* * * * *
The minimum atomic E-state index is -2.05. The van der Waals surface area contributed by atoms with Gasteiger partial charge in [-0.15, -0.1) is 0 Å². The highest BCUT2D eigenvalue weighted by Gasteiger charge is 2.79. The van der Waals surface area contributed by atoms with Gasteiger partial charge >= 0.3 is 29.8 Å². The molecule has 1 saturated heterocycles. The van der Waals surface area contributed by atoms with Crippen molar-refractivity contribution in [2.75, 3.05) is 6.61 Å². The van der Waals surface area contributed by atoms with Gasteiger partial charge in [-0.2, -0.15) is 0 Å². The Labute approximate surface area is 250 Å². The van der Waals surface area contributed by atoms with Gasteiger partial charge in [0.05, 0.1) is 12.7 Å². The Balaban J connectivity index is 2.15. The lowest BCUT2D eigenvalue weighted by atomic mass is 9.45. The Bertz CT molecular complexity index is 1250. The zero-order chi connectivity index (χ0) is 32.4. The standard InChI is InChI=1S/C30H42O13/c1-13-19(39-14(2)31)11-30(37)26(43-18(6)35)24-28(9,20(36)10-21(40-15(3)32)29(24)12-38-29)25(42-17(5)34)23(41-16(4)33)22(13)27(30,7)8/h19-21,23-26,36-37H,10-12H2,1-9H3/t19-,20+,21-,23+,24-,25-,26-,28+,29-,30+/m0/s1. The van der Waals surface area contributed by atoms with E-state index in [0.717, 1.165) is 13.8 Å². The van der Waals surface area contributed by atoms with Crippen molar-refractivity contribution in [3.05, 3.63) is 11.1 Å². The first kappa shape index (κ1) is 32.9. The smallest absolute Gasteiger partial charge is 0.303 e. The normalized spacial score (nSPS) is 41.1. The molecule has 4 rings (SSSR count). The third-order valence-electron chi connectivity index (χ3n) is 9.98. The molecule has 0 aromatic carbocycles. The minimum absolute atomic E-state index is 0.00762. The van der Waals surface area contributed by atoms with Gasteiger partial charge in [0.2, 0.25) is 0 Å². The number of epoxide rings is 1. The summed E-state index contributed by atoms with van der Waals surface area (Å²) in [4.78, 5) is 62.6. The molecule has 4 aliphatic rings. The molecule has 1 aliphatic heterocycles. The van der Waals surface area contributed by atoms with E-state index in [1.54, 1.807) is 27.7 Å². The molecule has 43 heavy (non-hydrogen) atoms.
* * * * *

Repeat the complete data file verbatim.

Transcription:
The minimum atomic E-state index is -2.05. The van der Waals surface area contributed by atoms with Gasteiger partial charge in [-0.15, -0.1) is 0 Å². The highest BCUT2D eigenvalue weighted by Gasteiger charge is 2.79. The van der Waals surface area contributed by atoms with Gasteiger partial charge >= 0.3 is 29.8 Å². The molecule has 1 saturated heterocycles. The van der Waals surface area contributed by atoms with Crippen molar-refractivity contribution in [2.75, 3.05) is 6.61 Å². The van der Waals surface area contributed by atoms with Gasteiger partial charge in [-0.2, -0.15) is 0 Å². The Labute approximate surface area is 250 Å². The van der Waals surface area contributed by atoms with Gasteiger partial charge in [0.05, 0.1) is 12.7 Å². The Balaban J connectivity index is 2.15. The lowest BCUT2D eigenvalue weighted by atomic mass is 9.45. The Bertz CT molecular complexity index is 1250. The zero-order chi connectivity index (χ0) is 32.4. The standard InChI is InChI=1S/C30H42O13/c1-13-19(39-14(2)31)11-30(37)26(43-18(6)35)24-28(9,20(36)10-21(40-15(3)32)29(24)12-38-29)25(42-17(5)34)23(41-16(4)33)22(13)27(30,7)8/h19-21,23-26,36-37H,10-12H2,1-9H3/t19-,20+,21-,23+,24-,25-,26-,28+,29-,30+/m0/s1. The van der Waals surface area contributed by atoms with E-state index in [0.717, 1.165) is 13.8 Å². The van der Waals surface area contributed by atoms with Crippen molar-refractivity contribution in [3.05, 3.63) is 11.1 Å². The first kappa shape index (κ1) is 32.9. The smallest absolute Gasteiger partial charge is 0.303 e. The normalized spacial score (nSPS) is 41.1. The molecule has 4 rings (SSSR count). The third-order valence-electron chi connectivity index (χ3n) is 9.98. The molecule has 0 aromatic carbocycles. The minimum absolute atomic E-state index is 0.00762. The van der Waals surface area contributed by atoms with Gasteiger partial charge in [0.2, 0.25) is 0 Å². The number of epoxide rings is 1. The summed E-state index contributed by atoms with van der Waals surface area (Å²) in [4.78, 5) is 62.6. The molecule has 4 aliphatic rings. The molecule has 1 aliphatic heterocycles. The van der Waals surface area contributed by atoms with E-state index in [1.54, 1.807) is 27.7 Å². The molecule has 43 heavy (non-hydrogen) atoms.